When we know how to move in a well-organised way we barely notice the muscular power we are using; each action blends smoothly into the next, because our sturdy bony structures are supporting our weight – just as they evolved to do – and are thus allowing the softer tissues that make up our muscular and fascial structures to respond to our intentions in a lively, spontaneous, and integrated manner.
The evolution of the human skeleton has provided us with the means to move with both elegance and grace, so that even our everyday actions can display the effort-free fluidity of dancing. When you observe a skilled mover closely enough you may notice how often you can see circles and spirals in their movements. In Feldenkrais Awareness Through Movement classes we explore these skeletal circles and spirals in many different combinations, and always with the intention of expanding our movement vocabulary and bringing more lightness and grace into all our daily activities.
Feldenkrais as a ‘Method’ was developed by a man with a huge appetite for exploring our full human potential; Moshe gathered information and ideas from many sources, but the concepts that form the core of his Method came out of his deep understanding of physics (both engineering and neuro/bio-physics), child development (his wife was an expert in the field) and martial arts, specifically Ju Jitsu, and Judo. He wrote several books about Judo and continued to teach it for much of his life.
I came to Feldenkrais via Tai Chi, and the similarities were unmissable…
“The difference between Rou (resilience) and Ruan (softness) is rather significant –the former is like a coiled spring or stretched elastic band which has the potential to bounce back with full force while the latter is like soggy noodles which has no power, no potential apart from being consumed. To use another example, water in itself is soft but large volume of water can produce waves powerful enough to destroy any thing on land.”
This quote – from a Tai chi blog article – brings to my mind Moshe’s reported dislike of the word “relaxation”. I understand his avoidance of a term that so easily evokes a state of flaccid collapse, but I usually let it go when I am working with a student, as ‘feeling more relaxed’ is often the way a newcomer describes the Feldenkrais experience. Relaxation is a familiar word that enables them to verbalise the unfamiliar feeling of being more aware, lighter on their feet, and being ready to move with more ease, which is how most people feel at the end of a Feldenkrais lesson – plus it is a word that encompasses both the quieting of a busy mind and the calming of an over-stimulated nervous system.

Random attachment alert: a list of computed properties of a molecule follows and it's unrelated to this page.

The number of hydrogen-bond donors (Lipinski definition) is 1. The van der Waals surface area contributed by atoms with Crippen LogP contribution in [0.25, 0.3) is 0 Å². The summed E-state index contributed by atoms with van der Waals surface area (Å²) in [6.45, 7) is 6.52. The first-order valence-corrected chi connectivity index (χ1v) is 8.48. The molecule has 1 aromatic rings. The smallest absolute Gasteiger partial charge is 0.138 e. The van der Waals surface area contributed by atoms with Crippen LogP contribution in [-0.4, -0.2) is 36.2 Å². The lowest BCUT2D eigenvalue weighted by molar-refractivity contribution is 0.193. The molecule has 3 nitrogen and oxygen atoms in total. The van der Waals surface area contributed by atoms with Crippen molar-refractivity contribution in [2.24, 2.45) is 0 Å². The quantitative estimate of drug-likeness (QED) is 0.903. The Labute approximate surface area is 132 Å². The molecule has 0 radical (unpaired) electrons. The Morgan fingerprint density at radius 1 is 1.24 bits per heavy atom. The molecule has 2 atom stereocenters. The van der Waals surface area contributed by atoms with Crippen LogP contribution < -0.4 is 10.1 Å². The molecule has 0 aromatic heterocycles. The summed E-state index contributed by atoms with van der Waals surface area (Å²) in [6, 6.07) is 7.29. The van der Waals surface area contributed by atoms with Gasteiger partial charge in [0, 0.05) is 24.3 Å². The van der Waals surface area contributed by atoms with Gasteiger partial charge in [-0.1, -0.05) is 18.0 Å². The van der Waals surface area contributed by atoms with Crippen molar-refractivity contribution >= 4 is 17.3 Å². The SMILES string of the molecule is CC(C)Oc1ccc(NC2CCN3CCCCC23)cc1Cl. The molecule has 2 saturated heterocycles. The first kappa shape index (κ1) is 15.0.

All processes that explore and enhance our highly evolved embodied selves include an understanding of the fundamental spiral forces in human movement. The coils of a spring store and release energy in a way that has established the image as one of our most familiar cliches. It is how we throw, how we punch, and how we kick, and is easy to recognise the many spirals in our sports and our martial arts. One way to think about it is that it is how we move through all three dimensions at once…
…upwards, sideways and forwards…
…downwards, backwards and sideways…
…backwards, upwards and leftwards, etc.
Spiralling enables us to somersault through the air, to cartwheel across the floor, and to twist ourselves over bars and ropes; they come into play whether we are dancing, running, swimming, or climbing trees.
Rather than attempt a more biomechanical discussion, what I would like to do here is to share some great videos of spiralling movements, human and otherwise, for you to enjoy… and then maybe you will fancy coming to one of my workshops, discover some of your own skeletal spirals, and begin to connect with some of the un-accessed potential energy that you have readily available from within.
I am beginning my selection with this fascinating combination of dance and martial skills, performed by Zhang Ziyi, a woman who is a master of both her skeleton and her sleeves – notice the way slow motion allows you to really immerse your sensory self in her movements. Apparently the Chinese name for this dance is 仙人指路 which translates as “immortal guiding”.
Helena Martin: this dancer uses a fringed shawl to emphasise her movements – this short pieces has many lovely soft and fluid spirals – enjoy!
This film features athletic-yet-poetic Shaolin monks in action:
Tom Weksler: Much of modern dance accesses the same elements of motion that we break down into their component parts in Awareness Through Movement, so that it can look like a Feldenkrais class played on fast-forward:
Marquese Scott: this dancer is a master of pop-locking, movements intended to mimic robots, yet his fluidity is currently way beyond the capability of actual robot technology *Strong Language Alert:
This very young climber is employing more subtle spirals to extend her reach and find purchase on her climbing wall – don’t miss her triumphant yell as she reaches a satisfying place of stability on her way up:
Humans are obviously just the end of a long sequence of evolutionary development that has the double helix of the DNA sequence at its core – so here are some amazing creature spirals to finish – this is beautiful, but it is a snake, so you are free to bypass if they make you nervous!
Veritasium: let’s finish with a fascinating slow motion demonstration of a slinky moving in a really unfamiliar way: